Not all adverse events are reported, especially for minor and well-known side effects. Learn more about reporting levels.

The information the TGA receives in reports reflects the view of the reporter. As the data entry and analysis of incoming reports is ongoing, the information may change as additional reports are completed, data quality is reviewed or further information is provided. Total numbers may also change as duplicate reports are identified.

Analysis of adverse event reports by product received up to and including 4 April 2021

Comirnaty BNT162b2 (mRNA) – Pfizer Australia Pty Ltd

Frequently reported adverse events

The most frequently reported adverse events for the Comirnaty vaccine, from most to least common, were:

  • Headache
  • Muscle pain
  • Nausea
  • Fatigue
  • Fever

The occurrence of these adverse events is consistent with what is already known about the Comirnaty vaccine and with AusVaxSafety active surveillance data. Headache, muscle pain, injection site reaction, nausea, fatigue and fever were commonly reported adverse events in clinical trials. Dizziness is a common reaction to vaccination that can be caused by the body’s reaction to pain or feeling anxious about an injection.

Adverse events of special interest

The TGA, like other vaccine safety monitoring programs around the world, closely monitors for specific adverse events known as ‘adverse events of special interest’. This close monitoring helps us to confirm the safety profile of COVID-19 vaccines, particularly with respect to possible side effects that may occur rarely. We conduct analyses to compare the number of reports of these events against the expected rate of events.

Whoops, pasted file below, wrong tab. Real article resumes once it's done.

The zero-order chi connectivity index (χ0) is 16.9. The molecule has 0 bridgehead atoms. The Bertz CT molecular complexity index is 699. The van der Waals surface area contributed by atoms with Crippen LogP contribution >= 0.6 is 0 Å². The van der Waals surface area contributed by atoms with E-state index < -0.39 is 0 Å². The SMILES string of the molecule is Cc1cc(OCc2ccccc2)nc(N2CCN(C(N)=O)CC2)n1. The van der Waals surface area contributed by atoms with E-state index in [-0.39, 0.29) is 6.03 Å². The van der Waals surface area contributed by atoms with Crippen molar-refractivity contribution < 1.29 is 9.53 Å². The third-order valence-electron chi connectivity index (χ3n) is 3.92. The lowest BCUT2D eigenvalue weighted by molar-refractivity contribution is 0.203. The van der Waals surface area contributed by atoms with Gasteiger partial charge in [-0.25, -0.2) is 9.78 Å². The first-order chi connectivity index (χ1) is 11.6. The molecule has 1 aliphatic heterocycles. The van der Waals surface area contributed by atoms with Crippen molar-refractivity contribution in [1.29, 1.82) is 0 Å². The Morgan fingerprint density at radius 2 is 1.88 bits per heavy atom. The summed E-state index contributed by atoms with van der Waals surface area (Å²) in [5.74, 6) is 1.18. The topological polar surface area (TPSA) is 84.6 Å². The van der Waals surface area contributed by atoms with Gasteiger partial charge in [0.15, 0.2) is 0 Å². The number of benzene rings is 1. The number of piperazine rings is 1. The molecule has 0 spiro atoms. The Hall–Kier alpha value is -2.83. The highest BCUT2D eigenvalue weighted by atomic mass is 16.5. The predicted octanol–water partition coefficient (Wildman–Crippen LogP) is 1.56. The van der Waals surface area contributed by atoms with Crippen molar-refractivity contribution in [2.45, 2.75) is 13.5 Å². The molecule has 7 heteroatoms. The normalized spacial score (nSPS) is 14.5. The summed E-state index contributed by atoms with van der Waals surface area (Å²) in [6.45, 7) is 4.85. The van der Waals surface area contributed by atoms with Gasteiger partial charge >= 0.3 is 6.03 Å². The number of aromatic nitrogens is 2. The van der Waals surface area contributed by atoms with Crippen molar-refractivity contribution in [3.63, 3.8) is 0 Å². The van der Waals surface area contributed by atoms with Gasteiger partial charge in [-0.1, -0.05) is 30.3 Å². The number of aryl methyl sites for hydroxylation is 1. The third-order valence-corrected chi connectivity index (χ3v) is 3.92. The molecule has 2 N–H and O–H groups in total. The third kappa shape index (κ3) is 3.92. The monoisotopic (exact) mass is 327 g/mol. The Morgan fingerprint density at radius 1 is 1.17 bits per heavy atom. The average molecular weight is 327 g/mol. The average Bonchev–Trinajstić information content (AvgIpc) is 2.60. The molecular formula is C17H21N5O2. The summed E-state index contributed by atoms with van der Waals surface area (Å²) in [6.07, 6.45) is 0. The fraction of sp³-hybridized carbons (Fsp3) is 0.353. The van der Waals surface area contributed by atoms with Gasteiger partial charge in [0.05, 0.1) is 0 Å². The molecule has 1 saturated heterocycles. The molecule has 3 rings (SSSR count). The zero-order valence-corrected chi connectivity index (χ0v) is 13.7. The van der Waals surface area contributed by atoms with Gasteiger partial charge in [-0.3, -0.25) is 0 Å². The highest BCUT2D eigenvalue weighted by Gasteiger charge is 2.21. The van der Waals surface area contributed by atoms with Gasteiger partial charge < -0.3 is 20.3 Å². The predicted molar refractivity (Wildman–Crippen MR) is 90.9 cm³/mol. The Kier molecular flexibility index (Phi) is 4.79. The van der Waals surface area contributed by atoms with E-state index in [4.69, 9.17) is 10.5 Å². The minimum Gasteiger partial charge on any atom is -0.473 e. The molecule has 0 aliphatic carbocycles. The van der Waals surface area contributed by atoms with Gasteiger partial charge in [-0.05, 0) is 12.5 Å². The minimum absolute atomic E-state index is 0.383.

Adverse events of special interest reported for the Comirnaty vaccine were:

  • Anaphylaxis (39 reports)
  • Bleeding disorder (11 reports)
  • Facial weakness (6 reports)
  • Seizure (7 reports)
  • Cardiac event (3 reports)
  • Loss of sense of taste or smell (3 reports)
  • Liver injury (1 report)
  • Muscle damage (1 report)

We are continuing to carefully review the reports of possible anaphylaxis following Comirnaty to determine whether they are consistent with true anaphylaxis and whether they may have been caused by the vaccine. Review of these cases indicates that only 14 meet the case definition criteria for anaphylaxis. The patients were described as recovered or recovering at the time of reporting in most cases, and there have been no reports of associated deaths. Further detailed analysis of the observed rate of anaphylaxis in Australia is ongoing. Anaphylaxis remains a very rare side effect of the Comirnaty vaccine.   

Guidance on the management of possible anaphylaxis remains as per the Product Information. Routine vaccination procedures include keeping people under observation for 15 minutes after vaccination and having appropriate medical treatment on hand so that anaphylaxis can be rapidly managed, if it occurs. A second dose of Comirnaty should not be given to those who have experienced anaphylaxis to the first dose.